Invertebrate Rights for “Down to Earth”
Fly with Aerocene Pacha
Acqua Alta: en Clave de Sol
Spider/Web Pavilion 7
Tomás Saraceno at the Venice Biennale 2019
Arachnophilia Community Meeting with MIT Professor Markus J Buehler
On the Disappearance of Clouds
Spider/Web Oracle Readings Program
Sundial for Spatial Echoes
Webs of At-tent(s)ion
Beyond the Cradle 2019: Space and the Arts
Engadin Art Talks: Grace and Gravity
A Thermodynamic Imaginary
The Politics of Solar Rhythms: Cosmic Levitation
Living at the bottom of the ocean of air
Sounding the Air
Particular Matter(s) Jam Session
How to entangle the universe in a spider/web?
Art Basel Miami – Hans Ulrich Obrist in conversation with Tomás Saraceno
“ON AIR live with…”
Our Interplanetary Bodies
Stillness in Motion — Cloud Cities
How to Entangle the Universe in a Spider Web
163,000 Light Years
Cosmic Jive: The Spider Sessions
Ring Bell — Solar Orchestra and the Wind Structures
14 Billions (Working Title)
On Space Time Foam
Poetic Cosmos of the Breath
Galaxies Forming along Filaments, like Droplets along the Strands of a Spider’s Web
The city of Venice developed an alarm system to warn against high water. Sixteen sirens are spread around the six sestieri to warn that acqua alta is expected to reach the city within two to four hours. The tones rise in correspondence to the 4 levels of flooding. The sound work Acqua Alta: En Clave de Sol speculates on how the floating city might sound in a hundred years, its vulnerable ecology completely submerged under the quick-flowing tides, its foundations eroded by the overexploitation of the soil and water.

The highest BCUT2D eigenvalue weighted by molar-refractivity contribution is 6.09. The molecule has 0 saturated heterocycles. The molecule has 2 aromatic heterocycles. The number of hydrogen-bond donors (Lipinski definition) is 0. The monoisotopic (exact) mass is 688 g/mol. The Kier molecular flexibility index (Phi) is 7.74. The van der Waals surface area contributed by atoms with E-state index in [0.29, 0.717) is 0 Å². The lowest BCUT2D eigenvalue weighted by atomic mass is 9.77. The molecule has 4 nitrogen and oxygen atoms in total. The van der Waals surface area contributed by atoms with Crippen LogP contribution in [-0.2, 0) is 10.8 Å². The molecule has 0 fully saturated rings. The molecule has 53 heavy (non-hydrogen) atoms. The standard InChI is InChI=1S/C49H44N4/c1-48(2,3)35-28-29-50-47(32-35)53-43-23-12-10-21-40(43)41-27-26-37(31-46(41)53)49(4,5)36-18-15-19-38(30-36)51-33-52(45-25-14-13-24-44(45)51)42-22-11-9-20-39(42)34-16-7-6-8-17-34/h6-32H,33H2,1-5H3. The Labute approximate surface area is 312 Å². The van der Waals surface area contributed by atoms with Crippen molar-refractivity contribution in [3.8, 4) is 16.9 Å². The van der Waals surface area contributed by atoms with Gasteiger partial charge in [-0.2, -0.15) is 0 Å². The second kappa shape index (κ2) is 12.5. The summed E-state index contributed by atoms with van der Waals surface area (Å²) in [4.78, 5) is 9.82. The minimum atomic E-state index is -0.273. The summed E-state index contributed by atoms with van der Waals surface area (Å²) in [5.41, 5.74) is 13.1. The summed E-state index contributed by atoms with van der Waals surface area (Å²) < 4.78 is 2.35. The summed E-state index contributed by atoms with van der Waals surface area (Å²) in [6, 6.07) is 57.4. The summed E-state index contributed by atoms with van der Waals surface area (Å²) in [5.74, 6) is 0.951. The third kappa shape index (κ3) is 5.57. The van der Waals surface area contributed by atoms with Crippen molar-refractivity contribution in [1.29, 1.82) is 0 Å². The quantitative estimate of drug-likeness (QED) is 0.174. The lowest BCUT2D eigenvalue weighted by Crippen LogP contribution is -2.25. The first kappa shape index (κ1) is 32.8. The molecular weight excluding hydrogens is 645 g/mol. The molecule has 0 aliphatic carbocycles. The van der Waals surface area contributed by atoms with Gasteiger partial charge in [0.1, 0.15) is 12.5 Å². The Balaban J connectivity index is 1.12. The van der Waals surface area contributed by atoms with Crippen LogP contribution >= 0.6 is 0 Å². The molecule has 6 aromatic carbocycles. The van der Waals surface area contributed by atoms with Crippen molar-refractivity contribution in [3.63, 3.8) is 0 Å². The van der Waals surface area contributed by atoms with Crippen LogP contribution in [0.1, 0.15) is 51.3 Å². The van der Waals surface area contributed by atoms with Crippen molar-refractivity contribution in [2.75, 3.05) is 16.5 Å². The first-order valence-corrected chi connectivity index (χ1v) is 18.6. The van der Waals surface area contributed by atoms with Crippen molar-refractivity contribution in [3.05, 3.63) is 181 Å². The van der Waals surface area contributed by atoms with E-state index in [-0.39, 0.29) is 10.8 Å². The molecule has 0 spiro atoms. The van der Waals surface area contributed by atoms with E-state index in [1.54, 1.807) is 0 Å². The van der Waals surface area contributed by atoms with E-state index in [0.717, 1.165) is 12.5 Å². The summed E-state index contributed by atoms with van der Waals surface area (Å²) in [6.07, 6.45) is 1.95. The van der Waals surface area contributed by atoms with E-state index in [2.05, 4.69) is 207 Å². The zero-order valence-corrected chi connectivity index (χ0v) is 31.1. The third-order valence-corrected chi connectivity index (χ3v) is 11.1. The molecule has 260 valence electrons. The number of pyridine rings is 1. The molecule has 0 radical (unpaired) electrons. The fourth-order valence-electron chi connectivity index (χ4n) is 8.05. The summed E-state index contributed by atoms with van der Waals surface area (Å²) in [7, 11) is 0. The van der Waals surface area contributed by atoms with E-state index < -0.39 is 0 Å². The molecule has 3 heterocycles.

The original alarm recordings become the starting point for a sound composition that amplifies the inaudible score of global warming. Six speakers distributed around the Gaggiandre acoustically expand the ebb and flow of the Arsenale’s waters, on their six hour cycle. The climatic soundscape reverberates to the predictions of ocean swelling to come over the next decades. Water is expected to cover entire territories whilst simultaneously exposing geopolitical inequalities that will see more than two billion climate refugees by the end of 2100.
The intermittent signal resounds through the Gaggiandre at the frequency of the tidal phases, making audible the urgent voices of sea levels as they rise, its lifeforms and the anthropogenic noise pollution that affects them. Synchronously, the sun draws sound waves in light of acqua alta, reflecting a score in elemental motion, composing in clave de sol. In the blurred figure of space, nudging and bending as the waters rise, we come to understand that we rely on a reciprocal alliance between the elements and effects, the shifting winds, the exchange of heat and momentum and the rippling pull of the lunar cycle.